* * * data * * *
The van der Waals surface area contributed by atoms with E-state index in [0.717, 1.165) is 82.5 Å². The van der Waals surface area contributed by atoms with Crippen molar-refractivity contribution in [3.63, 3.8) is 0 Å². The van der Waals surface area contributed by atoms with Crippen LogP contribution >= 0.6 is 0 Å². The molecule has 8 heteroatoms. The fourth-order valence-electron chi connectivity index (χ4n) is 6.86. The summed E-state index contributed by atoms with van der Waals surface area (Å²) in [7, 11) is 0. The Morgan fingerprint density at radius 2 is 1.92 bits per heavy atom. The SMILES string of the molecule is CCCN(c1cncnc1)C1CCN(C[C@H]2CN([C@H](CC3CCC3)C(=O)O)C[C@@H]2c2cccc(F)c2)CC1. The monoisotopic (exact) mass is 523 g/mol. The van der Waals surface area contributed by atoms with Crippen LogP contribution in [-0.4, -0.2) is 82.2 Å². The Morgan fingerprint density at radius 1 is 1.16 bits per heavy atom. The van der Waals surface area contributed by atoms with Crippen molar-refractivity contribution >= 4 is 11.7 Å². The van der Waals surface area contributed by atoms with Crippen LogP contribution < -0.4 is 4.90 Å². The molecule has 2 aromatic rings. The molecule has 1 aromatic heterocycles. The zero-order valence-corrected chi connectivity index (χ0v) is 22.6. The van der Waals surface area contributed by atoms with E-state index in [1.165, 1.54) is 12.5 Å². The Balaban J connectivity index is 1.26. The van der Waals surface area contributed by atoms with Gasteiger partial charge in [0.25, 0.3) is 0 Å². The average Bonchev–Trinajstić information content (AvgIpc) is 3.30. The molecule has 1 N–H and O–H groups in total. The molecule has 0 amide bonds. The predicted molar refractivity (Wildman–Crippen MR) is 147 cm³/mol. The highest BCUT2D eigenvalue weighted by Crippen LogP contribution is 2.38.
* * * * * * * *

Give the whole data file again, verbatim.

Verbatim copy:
The van der Waals surface area contributed by atoms with E-state index in [0.717, 1.165) is 82.5 Å². The van der Waals surface area contributed by atoms with Crippen molar-refractivity contribution in [3.63, 3.8) is 0 Å². The van der Waals surface area contributed by atoms with Crippen LogP contribution >= 0.6 is 0 Å². The molecule has 8 heteroatoms. The fourth-order valence-electron chi connectivity index (χ4n) is 6.86. The summed E-state index contributed by atoms with van der Waals surface area (Å²) in [7, 11) is 0. The Morgan fingerprint density at radius 2 is 1.92 bits per heavy atom. The SMILES string of the molecule is CCCN(c1cncnc1)C1CCN(C[C@H]2CN([C@H](CC3CCC3)C(=O)O)C[C@@H]2c2cccc(F)c2)CC1. The monoisotopic (exact) mass is 523 g/mol. The van der Waals surface area contributed by atoms with Crippen LogP contribution in [-0.4, -0.2) is 82.2 Å². The Morgan fingerprint density at radius 1 is 1.16 bits per heavy atom. The van der Waals surface area contributed by atoms with Crippen molar-refractivity contribution >= 4 is 11.7 Å². The van der Waals surface area contributed by atoms with Crippen LogP contribution < -0.4 is 4.90 Å². The molecule has 2 aromatic rings. The molecule has 1 aromatic heterocycles. The zero-order valence-corrected chi connectivity index (χ0v) is 22.6. The van der Waals surface area contributed by atoms with E-state index in [1.165, 1.54) is 12.5 Å². The Balaban J connectivity index is 1.26. The van der Waals surface area contributed by atoms with Gasteiger partial charge in [0.25, 0.3) is 0 Å². The average Bonchev–Trinajstić information content (AvgIpc) is 3.30. The molecule has 1 N–H and O–H groups in total. The molecule has 0 amide bonds. The predicted molar refractivity (Wildman–Crippen MR) is 147 cm³/mol. The highest BCUT2D eigenvalue weighted by Crippen LogP contribution is 2.38.